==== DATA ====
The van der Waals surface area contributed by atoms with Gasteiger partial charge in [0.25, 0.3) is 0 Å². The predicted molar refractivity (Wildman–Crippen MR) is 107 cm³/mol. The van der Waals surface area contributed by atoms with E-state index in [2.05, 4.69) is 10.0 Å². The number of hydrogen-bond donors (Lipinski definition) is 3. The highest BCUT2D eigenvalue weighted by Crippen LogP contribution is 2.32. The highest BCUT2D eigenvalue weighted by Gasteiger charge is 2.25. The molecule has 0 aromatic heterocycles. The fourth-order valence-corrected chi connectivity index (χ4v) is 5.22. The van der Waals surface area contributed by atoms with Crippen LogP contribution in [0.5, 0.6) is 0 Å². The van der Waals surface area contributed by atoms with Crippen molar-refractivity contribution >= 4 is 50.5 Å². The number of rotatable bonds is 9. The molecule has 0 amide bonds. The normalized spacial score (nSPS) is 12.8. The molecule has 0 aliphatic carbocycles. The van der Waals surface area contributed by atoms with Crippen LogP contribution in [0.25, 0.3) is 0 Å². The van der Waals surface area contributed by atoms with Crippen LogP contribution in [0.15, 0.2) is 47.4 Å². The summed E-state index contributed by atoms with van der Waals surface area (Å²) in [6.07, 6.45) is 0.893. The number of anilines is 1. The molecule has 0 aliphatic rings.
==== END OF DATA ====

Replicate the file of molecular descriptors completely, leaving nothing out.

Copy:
The van der Waals surface area contributed by atoms with Gasteiger partial charge in [0.25, 0.3) is 0 Å². The predicted molar refractivity (Wildman–Crippen MR) is 107 cm³/mol. The van der Waals surface area contributed by atoms with E-state index in [2.05, 4.69) is 10.0 Å². The number of hydrogen-bond donors (Lipinski definition) is 3. The highest BCUT2D eigenvalue weighted by Crippen LogP contribution is 2.32. The highest BCUT2D eigenvalue weighted by Gasteiger charge is 2.25. The molecule has 0 aromatic heterocycles. The fourth-order valence-corrected chi connectivity index (χ4v) is 5.22. The van der Waals surface area contributed by atoms with Crippen LogP contribution in [0.5, 0.6) is 0 Å². The van der Waals surface area contributed by atoms with Crippen molar-refractivity contribution >= 4 is 50.5 Å². The number of rotatable bonds is 9. The molecule has 0 amide bonds. The normalized spacial score (nSPS) is 12.8. The molecule has 0 aliphatic carbocycles. The van der Waals surface area contributed by atoms with Crippen LogP contribution in [0.25, 0.3) is 0 Å². The van der Waals surface area contributed by atoms with Crippen LogP contribution in [0.15, 0.2) is 47.4 Å². The summed E-state index contributed by atoms with van der Waals surface area (Å²) in [6.07, 6.45) is 0.893. The number of anilines is 1. The molecule has 0 aliphatic rings.